ANSWER: If you are like a lot of people, writing a coherent, convincing essay is perceived as a daunting task. But it needn't be if you think of your essay as a way of showing admissions readers a special written "home movie," starring you in an interesting story.
If you take just a little time, chances are you can think of many stories about you that have been told around the family dinner table, to friends, written in a journal or even turned in for a writing assignment at school.
Humorous anecdotes are family favorites and often contain kernels of truth about you as a person or lessons you have learned that can be shared in an essay. Did a funny encounter with a stranger in line at the concert become a lasting, close friendship that led to a fantastic summer job? Did klutziness in one sport move you to another one in which you excelled beyond your wildest dreams? Some really fine essays describe dramatic situations, but just as many capture important insights that come from small, everyday occurrences.
Good essays are not a laundry list of awards or prizes or a travelogue of what you did and saw on a trip. Often the more impressive story is the one in which you demonstrate an "a-ha" moment—something happened that caused your life to turn around, rethink long-held assumptions or undertake a task that you had never done before.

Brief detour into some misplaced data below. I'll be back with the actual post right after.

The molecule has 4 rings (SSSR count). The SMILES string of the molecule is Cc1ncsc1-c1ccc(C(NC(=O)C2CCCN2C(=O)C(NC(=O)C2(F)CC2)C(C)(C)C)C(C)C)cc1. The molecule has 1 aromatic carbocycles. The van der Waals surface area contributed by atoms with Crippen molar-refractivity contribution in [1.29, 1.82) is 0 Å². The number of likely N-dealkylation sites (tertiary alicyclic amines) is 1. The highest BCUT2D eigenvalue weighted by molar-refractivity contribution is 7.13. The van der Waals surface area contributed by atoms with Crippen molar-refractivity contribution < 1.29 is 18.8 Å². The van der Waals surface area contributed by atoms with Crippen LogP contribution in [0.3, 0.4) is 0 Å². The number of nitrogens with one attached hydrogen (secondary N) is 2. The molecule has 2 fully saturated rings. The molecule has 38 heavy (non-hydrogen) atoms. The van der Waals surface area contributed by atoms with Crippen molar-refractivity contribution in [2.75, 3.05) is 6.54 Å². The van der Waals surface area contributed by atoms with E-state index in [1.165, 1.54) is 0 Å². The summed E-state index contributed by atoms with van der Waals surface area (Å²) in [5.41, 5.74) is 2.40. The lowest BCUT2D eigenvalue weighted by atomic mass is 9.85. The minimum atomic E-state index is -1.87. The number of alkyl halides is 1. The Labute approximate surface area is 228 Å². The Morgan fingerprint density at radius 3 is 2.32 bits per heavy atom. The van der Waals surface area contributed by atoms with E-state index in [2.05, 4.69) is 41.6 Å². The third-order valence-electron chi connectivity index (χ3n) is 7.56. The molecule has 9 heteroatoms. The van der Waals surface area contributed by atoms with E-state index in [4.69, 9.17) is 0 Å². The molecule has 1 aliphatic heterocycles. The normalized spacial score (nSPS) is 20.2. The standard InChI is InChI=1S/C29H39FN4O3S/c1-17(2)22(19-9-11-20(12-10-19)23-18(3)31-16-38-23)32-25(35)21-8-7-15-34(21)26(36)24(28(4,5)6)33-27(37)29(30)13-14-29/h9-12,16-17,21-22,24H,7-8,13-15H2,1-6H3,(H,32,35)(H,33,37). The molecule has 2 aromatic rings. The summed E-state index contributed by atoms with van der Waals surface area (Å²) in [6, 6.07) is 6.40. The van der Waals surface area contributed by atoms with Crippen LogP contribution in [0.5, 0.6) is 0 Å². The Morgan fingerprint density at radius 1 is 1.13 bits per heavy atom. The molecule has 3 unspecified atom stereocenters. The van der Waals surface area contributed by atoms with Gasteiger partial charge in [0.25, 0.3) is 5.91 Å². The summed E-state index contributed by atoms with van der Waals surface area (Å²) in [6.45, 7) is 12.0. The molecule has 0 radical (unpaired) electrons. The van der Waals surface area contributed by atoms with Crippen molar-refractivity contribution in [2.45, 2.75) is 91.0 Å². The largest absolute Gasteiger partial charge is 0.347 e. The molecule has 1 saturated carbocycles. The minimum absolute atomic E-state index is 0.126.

If your college essays are coming up, the best way to get started is to gather stories in a good brainstorming session with your family and/or friends. Once you have a bunch of ideas, select the best and write them down as possibilities.
• Next, go over them one by one to see which have messages you want admissions officers to "get" about you. Select one and begin jotting down further ideas, relevant quotes or dialogue, interesting facts and observations.
• Once you have a page or two of thoughts and ideas, organize them into an outline or jump into writing a first draft. Once you have a draft, then take a break and let it sit for a day or two. You need a little distance to be able to evaluate what you have done.
• Go back and edit the draft and give it to someone you trust to do another edit for you.
• The last stage is evaluating those edits to see if they make sense to you. Take some, leave others and then come up with your final essay. See! It's not as hard as you think.
So the next time you sit down to answer an essay question, instead of popping into a sweat and squeezing out words, start the process by brainstorming personal stories. Remember, the more memorable the story is, the more memorable you will be when it comes time for admissions people to make your admission decision.